Electric guitars rely on electrical amplification to produce their sound. When played without an amplifier, they only produce a very quiet, ‘tinny’ sound. Electric guitars have pickups under the strings to convert the vibrations into an electrical signal, and have sockets in their bodies into which a guitar lead can be plugged. The other end of the lead is plugged into an amplifier (or an effects unit – see part 5). Electric guitars usually have controls to vary the sound that they produce. Standard controls are volume and tone knobs and pickup selector switches. Electric guitars often have more than one pickup because a string produces a different tone along its length – having more than one pickup allows the guitarist to select which tone they need. Using the bridge pickup results in a ‘brighter’ tone, whilst the neck pickup produces a smoother sound. Electronic effects such as distortion and reverb are often applied to the sound produced by an electric guitar, and it is this tonal versatility that makes the electric guitar suited to playing many kinds of modern music.
Electric guitars, like acoustic guitars, are strung with metal strings, but strings for electric guitars are usually of a ‘lighter’ (i.e. thinner) gauge. (More about guitar strings in part 2).
More information on guitar types here: Types Of Guitar
Beginning Guitar – What Makes A Good Guitar?
Although largely a matter of taste, what makes a good guitar generally comes down to its playability and its sound. Most entry-level guitars are perfectly good instruments, and you may never feel the need to change! It is worth noting that guitars can vary, even between instruments of the same model, so it is recommended that you go to a shop and try before you buy, rather than purchasing online.
Playability is how easy it is to play a guitar, how well it stays in tune, how easily it can be tuned, etc. Generally a more expensive guitar will have better hardware (tuners, nut, bridge, electronics, etc.), will be made of better woods, and will be of higher quality construction. Today, however, even an entry-level guitar is likely to be playable, with a straight neck, adequate hardware, and the ability to hold its tuning, although it may be prudent to avoid the very cheapest guitars (often those without recognisable brand names), which can have tuning and/or playability issues.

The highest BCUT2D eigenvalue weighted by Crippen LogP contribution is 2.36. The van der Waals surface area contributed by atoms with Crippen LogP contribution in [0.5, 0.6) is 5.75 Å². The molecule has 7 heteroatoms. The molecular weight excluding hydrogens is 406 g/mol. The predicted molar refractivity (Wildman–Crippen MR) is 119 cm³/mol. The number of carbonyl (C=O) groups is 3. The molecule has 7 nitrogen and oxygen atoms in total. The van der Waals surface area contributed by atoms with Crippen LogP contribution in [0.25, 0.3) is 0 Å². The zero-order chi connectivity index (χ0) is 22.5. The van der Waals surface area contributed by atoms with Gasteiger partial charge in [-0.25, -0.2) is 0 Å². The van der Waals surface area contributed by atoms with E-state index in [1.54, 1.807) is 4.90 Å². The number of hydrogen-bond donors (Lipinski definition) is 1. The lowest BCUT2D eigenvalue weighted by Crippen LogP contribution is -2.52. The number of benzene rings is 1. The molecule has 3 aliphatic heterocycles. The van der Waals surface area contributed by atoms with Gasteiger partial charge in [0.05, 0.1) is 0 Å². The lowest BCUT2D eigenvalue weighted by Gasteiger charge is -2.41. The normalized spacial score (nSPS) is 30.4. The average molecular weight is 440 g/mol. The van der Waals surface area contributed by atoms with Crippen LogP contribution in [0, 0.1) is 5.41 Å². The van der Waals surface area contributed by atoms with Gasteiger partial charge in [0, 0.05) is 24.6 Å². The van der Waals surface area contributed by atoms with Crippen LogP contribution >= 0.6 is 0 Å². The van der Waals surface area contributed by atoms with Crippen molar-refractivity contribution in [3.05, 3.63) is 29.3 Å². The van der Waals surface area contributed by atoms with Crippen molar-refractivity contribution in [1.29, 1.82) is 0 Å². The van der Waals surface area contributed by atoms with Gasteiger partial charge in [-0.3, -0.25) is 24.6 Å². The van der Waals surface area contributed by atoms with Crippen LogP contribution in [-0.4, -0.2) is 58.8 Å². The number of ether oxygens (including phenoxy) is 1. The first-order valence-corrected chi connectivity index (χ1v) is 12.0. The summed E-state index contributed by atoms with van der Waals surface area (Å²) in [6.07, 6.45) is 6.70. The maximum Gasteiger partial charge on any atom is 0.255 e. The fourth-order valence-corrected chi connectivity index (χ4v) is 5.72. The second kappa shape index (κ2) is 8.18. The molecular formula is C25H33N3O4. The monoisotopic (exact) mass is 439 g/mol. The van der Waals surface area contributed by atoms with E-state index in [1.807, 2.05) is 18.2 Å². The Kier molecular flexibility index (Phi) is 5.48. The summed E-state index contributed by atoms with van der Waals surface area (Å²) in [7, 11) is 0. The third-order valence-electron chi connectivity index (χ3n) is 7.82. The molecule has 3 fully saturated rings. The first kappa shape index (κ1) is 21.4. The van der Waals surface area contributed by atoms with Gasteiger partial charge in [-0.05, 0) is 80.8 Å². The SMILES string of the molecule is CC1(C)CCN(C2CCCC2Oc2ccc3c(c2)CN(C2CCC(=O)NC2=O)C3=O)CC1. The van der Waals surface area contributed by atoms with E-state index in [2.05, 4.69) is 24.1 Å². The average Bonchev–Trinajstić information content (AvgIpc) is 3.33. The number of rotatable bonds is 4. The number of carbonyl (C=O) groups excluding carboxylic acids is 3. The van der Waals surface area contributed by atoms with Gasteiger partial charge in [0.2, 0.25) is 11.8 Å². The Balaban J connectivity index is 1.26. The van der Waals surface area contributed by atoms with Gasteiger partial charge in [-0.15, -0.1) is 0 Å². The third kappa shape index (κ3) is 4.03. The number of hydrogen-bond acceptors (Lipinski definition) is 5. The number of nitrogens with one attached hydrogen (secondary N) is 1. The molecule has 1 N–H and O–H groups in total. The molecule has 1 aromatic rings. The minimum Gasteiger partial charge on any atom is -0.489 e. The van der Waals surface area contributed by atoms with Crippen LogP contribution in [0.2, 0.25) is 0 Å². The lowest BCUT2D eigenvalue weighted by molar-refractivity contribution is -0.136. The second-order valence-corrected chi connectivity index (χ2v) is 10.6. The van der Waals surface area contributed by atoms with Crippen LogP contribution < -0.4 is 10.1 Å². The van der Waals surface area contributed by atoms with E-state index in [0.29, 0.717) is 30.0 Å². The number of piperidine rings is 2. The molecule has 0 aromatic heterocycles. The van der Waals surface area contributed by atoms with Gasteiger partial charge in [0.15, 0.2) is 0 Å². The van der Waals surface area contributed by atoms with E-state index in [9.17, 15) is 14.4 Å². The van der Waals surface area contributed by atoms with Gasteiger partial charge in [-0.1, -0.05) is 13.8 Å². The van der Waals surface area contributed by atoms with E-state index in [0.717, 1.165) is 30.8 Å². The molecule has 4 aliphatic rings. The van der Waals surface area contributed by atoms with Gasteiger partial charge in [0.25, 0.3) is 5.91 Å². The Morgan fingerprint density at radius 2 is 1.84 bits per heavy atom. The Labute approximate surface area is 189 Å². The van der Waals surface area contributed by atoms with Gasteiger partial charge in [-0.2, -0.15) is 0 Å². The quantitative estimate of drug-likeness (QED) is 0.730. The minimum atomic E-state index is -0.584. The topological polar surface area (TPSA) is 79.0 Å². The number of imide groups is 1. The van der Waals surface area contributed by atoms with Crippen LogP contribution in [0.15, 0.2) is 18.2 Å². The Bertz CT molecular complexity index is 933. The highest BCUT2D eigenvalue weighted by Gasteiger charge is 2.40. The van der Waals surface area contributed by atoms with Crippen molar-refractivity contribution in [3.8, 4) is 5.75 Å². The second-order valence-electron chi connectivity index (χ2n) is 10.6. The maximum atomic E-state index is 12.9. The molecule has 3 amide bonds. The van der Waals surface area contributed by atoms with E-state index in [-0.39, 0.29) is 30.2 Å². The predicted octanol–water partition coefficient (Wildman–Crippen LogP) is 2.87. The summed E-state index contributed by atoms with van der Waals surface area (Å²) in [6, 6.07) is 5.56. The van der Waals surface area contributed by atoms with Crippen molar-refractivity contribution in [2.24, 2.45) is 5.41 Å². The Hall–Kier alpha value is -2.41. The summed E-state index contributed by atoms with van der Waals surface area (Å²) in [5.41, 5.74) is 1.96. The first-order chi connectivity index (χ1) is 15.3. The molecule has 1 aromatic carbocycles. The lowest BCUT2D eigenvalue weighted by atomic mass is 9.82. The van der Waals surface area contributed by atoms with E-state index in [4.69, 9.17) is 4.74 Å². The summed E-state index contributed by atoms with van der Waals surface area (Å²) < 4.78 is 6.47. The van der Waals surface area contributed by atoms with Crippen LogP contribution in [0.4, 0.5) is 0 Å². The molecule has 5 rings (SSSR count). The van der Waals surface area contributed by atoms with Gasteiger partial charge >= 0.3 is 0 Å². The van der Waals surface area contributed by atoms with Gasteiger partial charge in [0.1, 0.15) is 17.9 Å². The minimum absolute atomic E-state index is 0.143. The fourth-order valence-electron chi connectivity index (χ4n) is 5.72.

Beginning Guitar – Guitar Buying Tips
Check the intonation by making sure that strings remain in tune wherever you play on the neck, and that if it’s an electric guitar they are still reasonably in tune after heavy string bending and tremolo bar usage. Cheap guitars (particularly acoustics) can sometimes have an uncomfortably high ‘action’ (the distance of the strings from the neck). Make sure you try several examples, to make sure that the action isn’t overly high. Don’t buy an acoustic if there is any serious rattling / buzzing / vibration from the bridge or body. A little bit of fret buzz is usually acceptable in electric guitars, and won’t be heard once amplified.
A beginner should buy the guitar that is the easiest to play, especially if it’s an acoustic or classical instrument. If the action is excessively high, and notes cannot be formed without a great deal of physical effort, you are less likely to stick with the instrument.
As you progress with the instrument, you will find it easier to recognise what makes a good guitar. For this reason, it is worth taking an experienced guitarist with you to help you choose.
Beginning Guitar Part 2 : Guitar Strings & Guitar Tuning
Beginning Guitar Part 3 : Guitar Playing Techniques
Beginning Guitar Part 4 : Guitar Music Notation
Beginning Guitar Part 5 : Guitar Amplifiers & Guitar Effects
Guitar Scales Blues Backing Tracks